United Nations Environment Programme
Key Polar Centre
«Climate change is impacting biodiversity at a global and unprecedented scale.
The Arctic region is hit particularly hard. It is already warming 2 to 2.5 times faster than the global average, due to a thinner atmosphere and several positive feedback responses.
Changes in the Arctic will have major repercussions for all other global regions through changes in the hydrological cycle, the weather cycle, the carbon cycle or atmospheric changes, but also by impacting its unique biodiversity.
Many Arctic species are migratory, connecting the entire globe by their annual migration routes of billions of migratory birds, marine mammals and fish.
The changes in the Arctic region will determine the future of its major wealth in ecosystem goods and services, mostly its natural resources, marine and freshwater fish and terrestrial reindeer. They all provide vital income for the peoples of the North and to a large extent to the global community as a whole.
Its unique location in still largely pristine wilderness and little direct human impacts allow the Arctic region for monitoring the impact of climate change and industrial development on biodiversity in a less complex ecosystem, providing us with an early warning system of what is likely to happen to our near future.
Arctic biodiversity and ecosystems are an ideal test case for measuring progress towards the Convention on Biological Diversity's 2010 target to significantly reduce the rate of biodiversity loss by 2010, a barometer for the state of biodiversity.
The Circumpolar Biodiversity Monitoring Program is part of the International Polar Year initiative, which creates a huge scientific focus on the Polar regions, generating the attention to the vulnerable status of both poles. More than 100 projects focus on the Arctic region.
Arctic biodiversity is more than just the Polar Bear. This charismatic Arctic predator has been the focus of the media, rightly reporting on the sombre destiny of the largest predator on Earth. It will suffer severely if the sea ice continues to disappear in many areas of the Arctic. But little has been mentioned on the fate of other Arctic species, namely the following four.
● The charismatic, solely Arctic Ivory Gull pagophila eburnea is living entirely in High Arctic marine seas, closely associated with the Polar Bear, which it follows, scavenging on leftovers on the ice edge. Its entire life cycle is intimately linked with sea ice and the rare gull is potentially severely threatened by the disappearance of the sea ice.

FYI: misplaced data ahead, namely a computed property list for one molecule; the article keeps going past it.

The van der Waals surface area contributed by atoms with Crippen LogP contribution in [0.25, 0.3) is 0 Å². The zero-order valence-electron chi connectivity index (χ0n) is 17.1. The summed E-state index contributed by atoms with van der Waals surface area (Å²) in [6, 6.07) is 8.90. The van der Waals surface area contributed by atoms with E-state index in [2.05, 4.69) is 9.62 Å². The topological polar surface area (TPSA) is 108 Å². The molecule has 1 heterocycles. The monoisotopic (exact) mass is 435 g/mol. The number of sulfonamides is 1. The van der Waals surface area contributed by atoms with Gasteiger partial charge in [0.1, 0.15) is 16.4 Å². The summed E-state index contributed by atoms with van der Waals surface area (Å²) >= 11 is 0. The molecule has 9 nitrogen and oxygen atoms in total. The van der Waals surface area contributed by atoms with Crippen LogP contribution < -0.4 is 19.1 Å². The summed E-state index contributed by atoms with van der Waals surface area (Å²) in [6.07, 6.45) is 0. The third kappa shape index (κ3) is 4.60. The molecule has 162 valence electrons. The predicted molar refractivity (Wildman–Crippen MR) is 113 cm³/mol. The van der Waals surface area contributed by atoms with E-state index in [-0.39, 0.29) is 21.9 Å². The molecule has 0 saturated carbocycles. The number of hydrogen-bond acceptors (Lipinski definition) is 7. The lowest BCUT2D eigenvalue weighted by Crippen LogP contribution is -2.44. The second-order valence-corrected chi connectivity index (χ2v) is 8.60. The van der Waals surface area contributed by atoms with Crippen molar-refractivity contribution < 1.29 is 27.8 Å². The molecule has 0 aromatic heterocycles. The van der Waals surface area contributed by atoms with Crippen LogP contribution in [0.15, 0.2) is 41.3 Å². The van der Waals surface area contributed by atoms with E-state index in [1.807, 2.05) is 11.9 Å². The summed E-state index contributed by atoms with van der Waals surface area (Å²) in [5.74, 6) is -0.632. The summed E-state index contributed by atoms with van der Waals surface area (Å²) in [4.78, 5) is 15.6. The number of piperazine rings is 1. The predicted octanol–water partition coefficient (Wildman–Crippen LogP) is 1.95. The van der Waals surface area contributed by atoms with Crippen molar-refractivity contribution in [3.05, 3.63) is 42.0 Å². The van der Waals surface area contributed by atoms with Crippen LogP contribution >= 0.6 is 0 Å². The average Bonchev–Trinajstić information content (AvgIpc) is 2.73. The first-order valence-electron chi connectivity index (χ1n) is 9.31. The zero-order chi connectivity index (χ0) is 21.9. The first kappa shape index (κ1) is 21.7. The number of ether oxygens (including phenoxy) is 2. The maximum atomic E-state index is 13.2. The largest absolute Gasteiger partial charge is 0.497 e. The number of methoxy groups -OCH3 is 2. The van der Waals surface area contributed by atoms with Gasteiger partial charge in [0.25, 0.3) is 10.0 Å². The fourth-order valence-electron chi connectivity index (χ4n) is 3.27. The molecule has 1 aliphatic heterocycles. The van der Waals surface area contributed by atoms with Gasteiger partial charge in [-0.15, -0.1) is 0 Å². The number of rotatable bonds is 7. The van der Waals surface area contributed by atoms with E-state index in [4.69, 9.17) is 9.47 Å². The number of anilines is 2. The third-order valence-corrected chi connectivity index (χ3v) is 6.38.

● The Reindeer and Caribou rangifer tarandus are the most dominant large mammal species in the Arctic, living in every Arctic country, mostly in the tundra. They provide the major source of income for many local people in the Arctic, depending highly on the thriving of their huge populations. Climate change may have severe impacts on the future of this valuable element of Arctic ecosystems.
● Polar regions are home to 70% of all global freshwater, most of it stored in the ice sheets of Antarctica and Greenland, but the Arctic region contains the largest amount of freshwater available for biodiversity. Huge peatlands and tundra wetlands lie in the Arctic region, and Arctic rivers altogether discharge more than 4,600 km3 into the Arctic Ocean every year. Many of them belong to the largest ten rivers on Earth, hardly impacted by dams or any other human impacts, allowing a huge diversity of freshwater fish to thrive in their streams. The Arctic Char salvelinus alpinus is the most northerly distributed freshwater fish and a characteristic representative for this unique biome.
● The large majority of all Arctic vertebrates are migratory. Arctic breeding birds are connected with virtually every corner of the globe – apart from the Antarctic ice sheet – through the annual migration of birds, whales, fish and even reindeer and caribou. The Red Knot calidris canutus is one of the most fascinating globetrotters. In winter the High Arctic breeder can be found in South and West Africa, South America, India, Australia and New Zealand. However, four out of six populations are presently in decline, some sharply, and for two the trend is unknown.
These, like many other population trends from the Arctic regions, are alarming signals of changes in the Arctic ecosystems, which should alert us all. We still do not know the trend for many populations of Arctic biodiversity and we still know far too little as well to fully understand the root causes of these trends.»
Do you still believe never-ending economical growth rates are more important?
I don't! Not anymore!